Tuesday, February 23, 2016

Intravitreal injections for Age related macular degeneration: what's the score?

1.75 million people in the US have exudative age related macular degeneration.  For the past 10 years these patients have been going to their eye doctor every month for an injection into the eye.  It must be a worthwhile treatment to keep people coming back for an injection into their eye.  It got me thinking about what the true evidence is behind these treatments.

The first step to creating a Treatment Score was to identify the diagnosis.  I decided to focus in on exudative age related macular degeneration.  A quick search on PubMed identified the most common and reliable outcome measure, the National Eye Institute Visual Function Questionnaire - 25.  This questionnaire is aimed to identify the true functional vision and changes in function of patients with a treatment.  The hope is that it is a bit more practical method to assess treatments to see an improvement in patients' lives.  

Once the diagnosis and outcome were identified, I picked the treatments.  There are three anti-VEGF molecules used for AMD.  Lucentis is a very common VEGF inhibtior with a good deal of evidence in the literature, therefore, I picked Lucentis as the treatment.  I also identified the alternative treatment, photodynamic therapy, as an alternative treatment.  

Now that the diagnosis, treatments, and outcomes have been identified, I am able to start searching the literature and building the Star Blocks.  I created two Star Blocks for Lucentis, one for the ANCHOR trial and another for the MARINA trial.  These trials each enrolled more than 400 patients and were well structured.  With these Star Blocks entered, I was able to get a Treatment Score for Lucentis in exudative AMD.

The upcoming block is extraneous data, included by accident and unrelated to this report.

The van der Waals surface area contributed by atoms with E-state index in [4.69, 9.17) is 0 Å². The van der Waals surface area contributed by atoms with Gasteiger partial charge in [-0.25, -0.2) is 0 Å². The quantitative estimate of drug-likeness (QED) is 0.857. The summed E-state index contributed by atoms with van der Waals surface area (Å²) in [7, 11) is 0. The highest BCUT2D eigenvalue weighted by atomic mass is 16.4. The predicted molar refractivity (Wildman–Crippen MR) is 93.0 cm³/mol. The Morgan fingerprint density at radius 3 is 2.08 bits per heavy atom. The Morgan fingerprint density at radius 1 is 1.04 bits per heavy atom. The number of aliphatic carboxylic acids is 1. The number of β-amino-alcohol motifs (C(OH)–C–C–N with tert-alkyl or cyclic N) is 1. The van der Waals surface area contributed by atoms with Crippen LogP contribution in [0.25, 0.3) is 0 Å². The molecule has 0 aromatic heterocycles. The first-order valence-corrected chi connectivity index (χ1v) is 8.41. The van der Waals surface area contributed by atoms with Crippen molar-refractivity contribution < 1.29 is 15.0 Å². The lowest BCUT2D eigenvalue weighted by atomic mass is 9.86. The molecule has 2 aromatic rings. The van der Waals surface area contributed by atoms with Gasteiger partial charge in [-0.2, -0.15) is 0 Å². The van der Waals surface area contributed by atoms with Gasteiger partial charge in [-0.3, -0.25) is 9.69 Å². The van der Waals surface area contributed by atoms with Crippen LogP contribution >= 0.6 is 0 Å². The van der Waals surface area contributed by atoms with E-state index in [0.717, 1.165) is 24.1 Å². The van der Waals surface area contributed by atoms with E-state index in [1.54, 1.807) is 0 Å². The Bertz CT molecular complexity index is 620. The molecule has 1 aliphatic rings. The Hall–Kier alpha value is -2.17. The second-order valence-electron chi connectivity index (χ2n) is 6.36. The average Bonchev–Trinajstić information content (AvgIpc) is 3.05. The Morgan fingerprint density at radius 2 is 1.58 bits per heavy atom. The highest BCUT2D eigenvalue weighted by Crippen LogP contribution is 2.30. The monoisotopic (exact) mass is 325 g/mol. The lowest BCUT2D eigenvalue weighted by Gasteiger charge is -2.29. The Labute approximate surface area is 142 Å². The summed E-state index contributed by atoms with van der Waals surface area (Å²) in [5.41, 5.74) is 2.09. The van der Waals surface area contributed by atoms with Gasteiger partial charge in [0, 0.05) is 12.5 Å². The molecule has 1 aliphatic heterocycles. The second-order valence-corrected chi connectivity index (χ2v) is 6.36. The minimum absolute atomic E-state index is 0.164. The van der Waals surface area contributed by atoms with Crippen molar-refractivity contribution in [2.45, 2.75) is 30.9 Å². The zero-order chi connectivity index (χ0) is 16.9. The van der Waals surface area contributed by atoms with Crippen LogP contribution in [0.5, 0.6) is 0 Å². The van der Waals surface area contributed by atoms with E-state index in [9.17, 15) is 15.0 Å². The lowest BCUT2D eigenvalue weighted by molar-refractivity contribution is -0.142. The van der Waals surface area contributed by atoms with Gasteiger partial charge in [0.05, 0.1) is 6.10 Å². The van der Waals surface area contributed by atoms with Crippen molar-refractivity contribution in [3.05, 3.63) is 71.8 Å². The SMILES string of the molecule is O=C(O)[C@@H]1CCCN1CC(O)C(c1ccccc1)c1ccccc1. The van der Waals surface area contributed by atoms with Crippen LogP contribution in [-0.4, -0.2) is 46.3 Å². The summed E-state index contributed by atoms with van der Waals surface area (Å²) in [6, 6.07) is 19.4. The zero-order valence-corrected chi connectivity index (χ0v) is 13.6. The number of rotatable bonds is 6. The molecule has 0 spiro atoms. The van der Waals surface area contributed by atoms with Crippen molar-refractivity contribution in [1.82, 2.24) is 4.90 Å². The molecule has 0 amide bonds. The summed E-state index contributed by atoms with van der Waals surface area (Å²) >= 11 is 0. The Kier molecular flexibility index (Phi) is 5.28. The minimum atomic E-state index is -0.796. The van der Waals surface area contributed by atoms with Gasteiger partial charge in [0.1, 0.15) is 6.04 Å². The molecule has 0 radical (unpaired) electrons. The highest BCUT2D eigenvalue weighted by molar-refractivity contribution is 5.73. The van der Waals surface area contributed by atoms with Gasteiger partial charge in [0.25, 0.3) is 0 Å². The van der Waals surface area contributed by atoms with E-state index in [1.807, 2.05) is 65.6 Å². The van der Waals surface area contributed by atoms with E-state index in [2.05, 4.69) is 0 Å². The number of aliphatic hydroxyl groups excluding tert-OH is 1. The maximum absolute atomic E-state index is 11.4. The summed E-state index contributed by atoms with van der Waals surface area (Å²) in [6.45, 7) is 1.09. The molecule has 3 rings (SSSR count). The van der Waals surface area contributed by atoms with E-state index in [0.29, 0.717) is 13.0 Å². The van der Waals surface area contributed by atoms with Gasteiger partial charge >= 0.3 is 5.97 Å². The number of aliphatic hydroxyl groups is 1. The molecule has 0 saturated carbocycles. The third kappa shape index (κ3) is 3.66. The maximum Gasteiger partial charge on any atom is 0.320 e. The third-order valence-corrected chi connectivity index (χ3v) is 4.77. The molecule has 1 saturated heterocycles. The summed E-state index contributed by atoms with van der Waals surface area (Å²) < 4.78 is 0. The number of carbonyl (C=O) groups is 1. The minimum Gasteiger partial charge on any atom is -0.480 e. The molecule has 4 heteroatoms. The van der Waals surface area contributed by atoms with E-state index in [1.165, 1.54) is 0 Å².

Lastly, we have to account for treatment burden and the possible side effects of intravitreal injections. There is a monthly or an as needed approach to intravitreal injections and a large randomized controlled trial showed that both approaches are efficacious with a small benefit from monthly injections.  Given that patients must come at least every 6-8 weeks, and likely monthly, to get the visual improvement, we included treatment burden in the secondary statistics as a negative to the treatment.  The dreaded complication of intravitreal injections is endophthalmitis and severe ocular inflammation.  In the largest retrospective trial I could find, the rate was about 0.85/1000 injections.  While a rare complication, we included it in the secondary statistics because of the gravity of the side effect.  

You'll see from the Treatment Score Calculator that the NEI VFQ-25 increased in both studies and patients experienced a very good improvement in visual function with these treatments.  When taken into account with the secondary statistics for treatment burden and post injection severe inflammation, we are able to calculate a Treatment Score of 85.  This represents good scientific evidence that vision can be improved with intravitreal injections of anti-VEGF agents for exudative macular degeneration.  Next week we'll compare this with PDT to assess which treatment has the best evidence.  (See the disclaimers below.)

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